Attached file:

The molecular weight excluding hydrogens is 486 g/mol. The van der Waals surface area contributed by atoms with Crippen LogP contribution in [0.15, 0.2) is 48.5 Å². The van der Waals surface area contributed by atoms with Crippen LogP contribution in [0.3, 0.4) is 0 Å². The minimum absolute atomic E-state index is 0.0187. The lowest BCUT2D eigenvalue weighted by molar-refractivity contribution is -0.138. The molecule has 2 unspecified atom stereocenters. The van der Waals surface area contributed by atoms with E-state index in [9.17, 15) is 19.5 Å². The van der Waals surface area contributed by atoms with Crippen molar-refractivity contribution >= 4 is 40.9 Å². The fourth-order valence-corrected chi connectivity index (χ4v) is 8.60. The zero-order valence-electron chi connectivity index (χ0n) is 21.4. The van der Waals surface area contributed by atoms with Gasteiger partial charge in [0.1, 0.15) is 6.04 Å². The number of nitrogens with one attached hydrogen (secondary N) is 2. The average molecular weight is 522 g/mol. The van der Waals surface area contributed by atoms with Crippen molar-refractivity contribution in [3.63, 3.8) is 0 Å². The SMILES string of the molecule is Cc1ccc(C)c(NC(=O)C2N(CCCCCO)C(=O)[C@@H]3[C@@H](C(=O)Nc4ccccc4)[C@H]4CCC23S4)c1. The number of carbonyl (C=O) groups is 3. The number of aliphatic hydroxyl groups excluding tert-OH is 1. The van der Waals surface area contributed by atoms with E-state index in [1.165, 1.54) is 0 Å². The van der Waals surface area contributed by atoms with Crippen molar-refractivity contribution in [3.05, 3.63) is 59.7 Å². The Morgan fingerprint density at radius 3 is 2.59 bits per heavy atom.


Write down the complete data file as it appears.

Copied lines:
The molecular weight excluding hydrogens is 486 g/mol. The van der Waals surface area contributed by atoms with Crippen LogP contribution in [0.15, 0.2) is 48.5 Å². The van der Waals surface area contributed by atoms with Crippen LogP contribution in [0.3, 0.4) is 0 Å². The minimum absolute atomic E-state index is 0.0187. The lowest BCUT2D eigenvalue weighted by molar-refractivity contribution is -0.138. The molecule has 2 unspecified atom stereocenters. The van der Waals surface area contributed by atoms with E-state index in [9.17, 15) is 19.5 Å². The van der Waals surface area contributed by atoms with Crippen molar-refractivity contribution >= 4 is 40.9 Å². The fourth-order valence-corrected chi connectivity index (χ4v) is 8.60. The zero-order valence-electron chi connectivity index (χ0n) is 21.4. The van der Waals surface area contributed by atoms with Gasteiger partial charge in [0.1, 0.15) is 6.04 Å². The number of nitrogens with one attached hydrogen (secondary N) is 2. The average molecular weight is 522 g/mol. The van der Waals surface area contributed by atoms with Crippen molar-refractivity contribution in [3.63, 3.8) is 0 Å². The SMILES string of the molecule is Cc1ccc(C)c(NC(=O)C2N(CCCCCO)C(=O)[C@@H]3[C@@H](C(=O)Nc4ccccc4)[C@H]4CCC23S4)c1. The number of carbonyl (C=O) groups is 3. The number of aliphatic hydroxyl groups excluding tert-OH is 1. The van der Waals surface area contributed by atoms with E-state index in [1.165, 1.54) is 0 Å². The van der Waals surface area contributed by atoms with Crippen molar-refractivity contribution in [3.05, 3.63) is 59.7 Å². The Morgan fingerprint density at radius 3 is 2.59 bits per heavy atom.